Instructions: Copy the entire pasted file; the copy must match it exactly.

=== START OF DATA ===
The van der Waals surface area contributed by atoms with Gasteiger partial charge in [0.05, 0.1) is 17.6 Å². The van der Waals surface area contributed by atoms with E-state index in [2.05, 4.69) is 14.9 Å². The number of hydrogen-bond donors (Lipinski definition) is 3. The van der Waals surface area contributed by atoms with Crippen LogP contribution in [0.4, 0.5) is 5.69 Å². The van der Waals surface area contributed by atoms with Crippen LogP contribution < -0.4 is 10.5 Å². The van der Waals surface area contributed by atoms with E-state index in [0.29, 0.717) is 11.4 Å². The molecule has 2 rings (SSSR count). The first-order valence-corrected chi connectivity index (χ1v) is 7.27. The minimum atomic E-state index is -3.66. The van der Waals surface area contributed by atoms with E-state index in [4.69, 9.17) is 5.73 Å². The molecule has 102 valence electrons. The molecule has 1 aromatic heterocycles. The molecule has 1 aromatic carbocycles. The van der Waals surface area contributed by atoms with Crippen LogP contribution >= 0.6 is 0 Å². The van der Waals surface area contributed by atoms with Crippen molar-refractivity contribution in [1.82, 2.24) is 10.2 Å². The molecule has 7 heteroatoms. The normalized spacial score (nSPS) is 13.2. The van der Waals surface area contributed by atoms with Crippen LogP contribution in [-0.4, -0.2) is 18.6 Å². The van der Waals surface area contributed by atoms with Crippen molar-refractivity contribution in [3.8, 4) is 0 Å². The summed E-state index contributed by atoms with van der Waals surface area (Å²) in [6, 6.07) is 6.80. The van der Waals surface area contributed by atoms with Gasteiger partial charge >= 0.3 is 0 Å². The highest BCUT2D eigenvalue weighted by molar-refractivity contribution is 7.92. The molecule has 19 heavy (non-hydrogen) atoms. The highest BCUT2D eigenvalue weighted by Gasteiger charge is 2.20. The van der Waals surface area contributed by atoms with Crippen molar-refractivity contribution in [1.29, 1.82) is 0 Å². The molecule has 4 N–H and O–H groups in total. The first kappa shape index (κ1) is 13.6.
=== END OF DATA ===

The van der Waals surface area contributed by atoms with Gasteiger partial charge in [0.05, 0.1) is 17.6 Å². The van der Waals surface area contributed by atoms with E-state index in [2.05, 4.69) is 14.9 Å². The number of hydrogen-bond donors (Lipinski definition) is 3. The van der Waals surface area contributed by atoms with Crippen LogP contribution in [0.4, 0.5) is 5.69 Å². The van der Waals surface area contributed by atoms with Crippen LogP contribution < -0.4 is 10.5 Å². The van der Waals surface area contributed by atoms with E-state index in [0.29, 0.717) is 11.4 Å². The molecule has 2 rings (SSSR count). The first-order valence-corrected chi connectivity index (χ1v) is 7.27. The minimum atomic E-state index is -3.66. The van der Waals surface area contributed by atoms with E-state index in [4.69, 9.17) is 5.73 Å². The molecule has 102 valence electrons. The molecule has 1 aromatic heterocycles. The molecule has 1 aromatic carbocycles. The van der Waals surface area contributed by atoms with Crippen LogP contribution >= 0.6 is 0 Å². The van der Waals surface area contributed by atoms with Crippen molar-refractivity contribution in [1.82, 2.24) is 10.2 Å². The molecule has 7 heteroatoms. The normalized spacial score (nSPS) is 13.2. The van der Waals surface area contributed by atoms with Crippen LogP contribution in [-0.4, -0.2) is 18.6 Å². The van der Waals surface area contributed by atoms with Crippen molar-refractivity contribution in [3.8, 4) is 0 Å². The summed E-state index contributed by atoms with van der Waals surface area (Å²) in [6, 6.07) is 6.80. The van der Waals surface area contributed by atoms with Gasteiger partial charge >= 0.3 is 0 Å². The highest BCUT2D eigenvalue weighted by molar-refractivity contribution is 7.92. The molecule has 19 heavy (non-hydrogen) atoms. The highest BCUT2D eigenvalue weighted by Gasteiger charge is 2.20. The van der Waals surface area contributed by atoms with Crippen molar-refractivity contribution in [1.29, 1.82) is 0 Å². The molecule has 4 N–H and O–H groups in total. The first kappa shape index (κ1) is 13.6.